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Zarxio Yet to See Light of Day in US Market

Evidence-Based OncologyJune 2015
Volume 21
Issue SP8

A US appeals court has blocked Novartis from selling the first biosimilar to be approved in the United States.

When Sandoz, a Novartis company, acquired FDA approval for Zarxio (filgrastim-sndz) a biosimilar to Amgen’s Neupogen in March,1 it drew a fair amount of attention from the pharmaceutical and regulatory observers. Sandoz received praise for its approach and its case presentation to the FDA (the company has nearly a decade of experience marketing biosimilars in the European market).2

Now, a US appeals court has blocked Novartis from selling the product, a recombinant granulocyte colony-stimulating factor that can reduce the incidence of infections in cancer patients receiving immunosuppressant regimens.3 Amgen’s request to block Zarxio was granted by the US Court of Appeals for the Federal Circuit in Washington, DC, on May 5, 2015, the result of a lawsuit filed by Amgen in October 2014 accusing Novartis of failing to divulge certain product information required by law. The suit also alleges patent infringement. Oral arguments on the case were scheduled for June 3, 2015,3 but no decision was made. An email response from Sandoz said, "We look forward to a prompt resolution of the appeal procedure following today’s/June 3rd hearing. We continue to look forward to launching Zarxio as the first US biosimilar in the near future. We have no further comment at this time."

Zarxio’s approval comes subsequent to passage of the Biologics Price Competition and Innovation Act of 2009, a provision of the Affordable Care Act, which recommended the creation of an abbreviated approval path for biosimilars to improve access to innovative products.4 The case has generated tremendous interest in the field, as its outcome will set a precedent expected to impact the numerous biosimilar products currently under development. These products could be less expensive and can be interchanged with an FDA-approved biological product. A survey by the RAND Corporation estimated that biosimilars would save the United States approximately $44.2 billion over a 10-year period.5References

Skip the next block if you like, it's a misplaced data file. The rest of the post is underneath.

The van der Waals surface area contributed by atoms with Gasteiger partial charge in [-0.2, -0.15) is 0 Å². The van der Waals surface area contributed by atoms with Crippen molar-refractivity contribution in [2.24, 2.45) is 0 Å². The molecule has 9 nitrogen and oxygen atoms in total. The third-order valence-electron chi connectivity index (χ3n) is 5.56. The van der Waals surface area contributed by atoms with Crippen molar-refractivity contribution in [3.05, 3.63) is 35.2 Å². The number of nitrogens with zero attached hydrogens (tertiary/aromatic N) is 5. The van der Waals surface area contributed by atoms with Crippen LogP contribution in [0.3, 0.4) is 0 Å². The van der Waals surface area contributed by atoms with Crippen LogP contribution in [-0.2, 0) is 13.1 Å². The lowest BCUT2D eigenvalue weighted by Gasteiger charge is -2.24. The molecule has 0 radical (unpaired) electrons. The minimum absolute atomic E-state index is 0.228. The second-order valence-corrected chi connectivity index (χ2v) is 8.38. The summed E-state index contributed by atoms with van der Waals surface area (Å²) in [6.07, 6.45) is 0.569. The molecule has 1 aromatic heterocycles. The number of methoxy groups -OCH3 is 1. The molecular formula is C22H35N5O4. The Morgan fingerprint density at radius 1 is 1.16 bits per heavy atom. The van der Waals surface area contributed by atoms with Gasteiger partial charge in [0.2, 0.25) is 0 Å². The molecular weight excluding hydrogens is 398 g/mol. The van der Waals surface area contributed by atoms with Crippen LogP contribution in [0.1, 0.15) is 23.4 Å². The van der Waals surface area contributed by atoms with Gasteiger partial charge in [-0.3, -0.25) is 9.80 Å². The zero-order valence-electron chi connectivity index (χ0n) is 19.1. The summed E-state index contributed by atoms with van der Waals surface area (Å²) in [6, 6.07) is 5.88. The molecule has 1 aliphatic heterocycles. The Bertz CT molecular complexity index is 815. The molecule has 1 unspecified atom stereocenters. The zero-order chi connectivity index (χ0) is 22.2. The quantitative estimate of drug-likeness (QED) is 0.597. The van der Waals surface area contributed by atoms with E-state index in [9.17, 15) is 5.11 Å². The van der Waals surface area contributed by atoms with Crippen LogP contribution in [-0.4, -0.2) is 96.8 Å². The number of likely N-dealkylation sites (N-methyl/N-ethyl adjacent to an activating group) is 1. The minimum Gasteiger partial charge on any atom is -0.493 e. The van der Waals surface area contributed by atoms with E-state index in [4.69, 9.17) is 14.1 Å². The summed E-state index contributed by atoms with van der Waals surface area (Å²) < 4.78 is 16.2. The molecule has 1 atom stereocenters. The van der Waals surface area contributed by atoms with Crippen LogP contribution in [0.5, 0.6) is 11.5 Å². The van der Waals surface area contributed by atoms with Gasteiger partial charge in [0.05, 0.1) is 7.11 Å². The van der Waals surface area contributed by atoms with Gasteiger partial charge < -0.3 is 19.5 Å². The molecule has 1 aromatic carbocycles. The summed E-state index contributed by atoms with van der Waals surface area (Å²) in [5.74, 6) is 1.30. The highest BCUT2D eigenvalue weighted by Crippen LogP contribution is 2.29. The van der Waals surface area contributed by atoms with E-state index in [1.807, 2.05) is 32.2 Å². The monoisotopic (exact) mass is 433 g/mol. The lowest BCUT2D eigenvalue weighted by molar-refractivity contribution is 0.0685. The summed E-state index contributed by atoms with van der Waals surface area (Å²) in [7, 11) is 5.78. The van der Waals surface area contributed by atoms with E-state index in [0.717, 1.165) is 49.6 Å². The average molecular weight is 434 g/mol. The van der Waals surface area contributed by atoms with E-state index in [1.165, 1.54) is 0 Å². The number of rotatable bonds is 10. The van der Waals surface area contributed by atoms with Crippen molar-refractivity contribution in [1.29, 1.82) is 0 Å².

1. FDA approves first biosimilar product Zarxio [press release]. http://1.usa.gov/1A3MCdN. Silver Spring, MD: FDA; March 6, 2015.

2. Sutter S. Sandoz makes first biosimilar review look easy; will future sponsors be as lucky? The Pink Sheet. 2015;77(2):4-6.

3. Court blocks Novartis copy of Amgen cancer-care drug. Wall Street Journal. May 7, 2015. http://www.wsj.com/articles/court-blocks-novartis-copy-of-amgen-cancer-care-drug-1431018258.

4. Implementation of the Biologics Price Competition and Innovation Act of 2009. FDA website. http://1.usa.gov/1tNcIBp. Accessed March 18, 2015.

5. Mulcahy AW, Predmore Z, Mattke S. The cost savings potential of biosimilar drugs in the United States. http://www.rand.org/content/dam/rand/pubs/perspectives/PE100/PE127/RAND_PE127.pdf. Accessed May 21, 2015.

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